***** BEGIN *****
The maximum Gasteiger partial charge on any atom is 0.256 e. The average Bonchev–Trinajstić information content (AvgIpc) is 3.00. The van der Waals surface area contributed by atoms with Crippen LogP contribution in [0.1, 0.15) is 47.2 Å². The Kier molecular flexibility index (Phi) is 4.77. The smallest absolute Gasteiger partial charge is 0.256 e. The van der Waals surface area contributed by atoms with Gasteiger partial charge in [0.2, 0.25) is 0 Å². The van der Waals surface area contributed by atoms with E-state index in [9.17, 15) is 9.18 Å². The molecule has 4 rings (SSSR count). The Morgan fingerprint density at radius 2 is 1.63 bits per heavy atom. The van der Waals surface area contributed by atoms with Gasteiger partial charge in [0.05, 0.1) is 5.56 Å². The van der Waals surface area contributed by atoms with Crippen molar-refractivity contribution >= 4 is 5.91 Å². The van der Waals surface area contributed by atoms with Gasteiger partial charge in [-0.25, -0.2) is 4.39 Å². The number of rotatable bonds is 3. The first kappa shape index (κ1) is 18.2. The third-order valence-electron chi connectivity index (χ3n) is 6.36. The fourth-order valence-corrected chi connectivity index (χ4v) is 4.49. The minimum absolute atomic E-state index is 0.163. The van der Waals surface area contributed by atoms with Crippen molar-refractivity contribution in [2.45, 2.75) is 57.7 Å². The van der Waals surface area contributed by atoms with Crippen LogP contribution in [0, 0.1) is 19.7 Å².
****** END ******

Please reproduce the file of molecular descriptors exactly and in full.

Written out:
The maximum Gasteiger partial charge on any atom is 0.256 e. The average Bonchev–Trinajstić information content (AvgIpc) is 3.00. The van der Waals surface area contributed by atoms with Crippen LogP contribution in [0.1, 0.15) is 47.2 Å². The Kier molecular flexibility index (Phi) is 4.77. The smallest absolute Gasteiger partial charge is 0.256 e. The van der Waals surface area contributed by atoms with Gasteiger partial charge in [0.2, 0.25) is 0 Å². The van der Waals surface area contributed by atoms with E-state index in [9.17, 15) is 9.18 Å². The molecule has 4 rings (SSSR count). The Morgan fingerprint density at radius 2 is 1.63 bits per heavy atom. The van der Waals surface area contributed by atoms with Gasteiger partial charge in [0.05, 0.1) is 5.56 Å². The van der Waals surface area contributed by atoms with Crippen molar-refractivity contribution >= 4 is 5.91 Å². The van der Waals surface area contributed by atoms with Gasteiger partial charge in [-0.25, -0.2) is 4.39 Å². The number of rotatable bonds is 3. The first kappa shape index (κ1) is 18.2. The third-order valence-electron chi connectivity index (χ3n) is 6.36. The fourth-order valence-corrected chi connectivity index (χ4v) is 4.49. The minimum absolute atomic E-state index is 0.163. The van der Waals surface area contributed by atoms with Crippen molar-refractivity contribution in [2.45, 2.75) is 57.7 Å². The van der Waals surface area contributed by atoms with Crippen LogP contribution in [0, 0.1) is 19.7 Å².